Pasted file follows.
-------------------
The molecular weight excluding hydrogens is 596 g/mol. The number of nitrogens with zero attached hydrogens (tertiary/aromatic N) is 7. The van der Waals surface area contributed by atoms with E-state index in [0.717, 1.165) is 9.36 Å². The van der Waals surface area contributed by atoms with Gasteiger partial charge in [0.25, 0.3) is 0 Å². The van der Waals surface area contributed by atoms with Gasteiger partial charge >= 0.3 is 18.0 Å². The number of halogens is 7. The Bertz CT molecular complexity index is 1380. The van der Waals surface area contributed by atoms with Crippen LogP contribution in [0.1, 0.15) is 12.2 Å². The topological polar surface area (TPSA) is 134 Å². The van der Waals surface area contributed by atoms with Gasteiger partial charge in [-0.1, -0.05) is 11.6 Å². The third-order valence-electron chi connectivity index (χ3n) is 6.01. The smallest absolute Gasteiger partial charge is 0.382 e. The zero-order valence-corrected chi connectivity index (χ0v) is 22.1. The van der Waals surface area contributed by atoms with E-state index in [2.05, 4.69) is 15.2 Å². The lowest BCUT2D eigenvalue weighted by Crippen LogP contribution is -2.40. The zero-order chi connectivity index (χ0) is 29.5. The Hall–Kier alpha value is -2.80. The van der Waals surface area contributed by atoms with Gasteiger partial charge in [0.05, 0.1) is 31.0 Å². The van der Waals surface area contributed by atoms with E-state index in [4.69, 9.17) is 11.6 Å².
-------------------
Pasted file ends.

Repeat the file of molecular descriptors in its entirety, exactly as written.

The molecular weight excluding hydrogens is 596 g/mol. The number of nitrogens with zero attached hydrogens (tertiary/aromatic N) is 7. The van der Waals surface area contributed by atoms with E-state index in [0.717, 1.165) is 9.36 Å². The van der Waals surface area contributed by atoms with Gasteiger partial charge in [0.25, 0.3) is 0 Å². The van der Waals surface area contributed by atoms with Gasteiger partial charge >= 0.3 is 18.0 Å². The number of halogens is 7. The Bertz CT molecular complexity index is 1380. The van der Waals surface area contributed by atoms with Crippen LogP contribution in [0.1, 0.15) is 12.2 Å². The topological polar surface area (TPSA) is 134 Å². The van der Waals surface area contributed by atoms with Gasteiger partial charge in [-0.1, -0.05) is 11.6 Å². The third-order valence-electron chi connectivity index (χ3n) is 6.01. The smallest absolute Gasteiger partial charge is 0.382 e. The zero-order valence-corrected chi connectivity index (χ0v) is 22.1. The van der Waals surface area contributed by atoms with E-state index in [2.05, 4.69) is 15.2 Å². The lowest BCUT2D eigenvalue weighted by Crippen LogP contribution is -2.40. The zero-order chi connectivity index (χ0) is 29.5. The Hall–Kier alpha value is -2.80. The van der Waals surface area contributed by atoms with Gasteiger partial charge in [0.05, 0.1) is 31.0 Å². The van der Waals surface area contributed by atoms with E-state index in [4.69, 9.17) is 11.6 Å².